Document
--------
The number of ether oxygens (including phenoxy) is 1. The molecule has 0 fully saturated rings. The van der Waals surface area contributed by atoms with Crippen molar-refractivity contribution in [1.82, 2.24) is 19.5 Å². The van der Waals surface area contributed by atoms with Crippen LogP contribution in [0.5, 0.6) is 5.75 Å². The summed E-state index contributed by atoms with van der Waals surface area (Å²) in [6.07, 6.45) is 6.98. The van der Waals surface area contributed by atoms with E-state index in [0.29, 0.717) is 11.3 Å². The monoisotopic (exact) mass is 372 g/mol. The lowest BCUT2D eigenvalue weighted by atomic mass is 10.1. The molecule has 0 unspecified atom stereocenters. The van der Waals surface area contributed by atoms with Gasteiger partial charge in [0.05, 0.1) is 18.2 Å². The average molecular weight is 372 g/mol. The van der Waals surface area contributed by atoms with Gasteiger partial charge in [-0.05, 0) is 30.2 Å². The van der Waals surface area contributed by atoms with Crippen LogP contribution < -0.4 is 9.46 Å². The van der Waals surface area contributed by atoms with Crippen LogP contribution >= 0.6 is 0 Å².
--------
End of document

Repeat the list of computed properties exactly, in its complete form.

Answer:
The number of ether oxygens (including phenoxy) is 1. The molecule has 0 fully saturated rings. The van der Waals surface area contributed by atoms with Crippen molar-refractivity contribution in [1.82, 2.24) is 19.5 Å². The van der Waals surface area contributed by atoms with Crippen LogP contribution in [0.5, 0.6) is 5.75 Å². The summed E-state index contributed by atoms with van der Waals surface area (Å²) in [6.07, 6.45) is 6.98. The van der Waals surface area contributed by atoms with E-state index in [0.29, 0.717) is 11.3 Å². The monoisotopic (exact) mass is 372 g/mol. The lowest BCUT2D eigenvalue weighted by atomic mass is 10.1. The molecule has 0 unspecified atom stereocenters. The van der Waals surface area contributed by atoms with Gasteiger partial charge in [0.05, 0.1) is 18.2 Å². The average molecular weight is 372 g/mol. The van der Waals surface area contributed by atoms with Gasteiger partial charge in [-0.05, 0) is 30.2 Å². The van der Waals surface area contributed by atoms with Crippen LogP contribution < -0.4 is 9.46 Å². The van der Waals surface area contributed by atoms with Crippen LogP contribution >= 0.6 is 0 Å².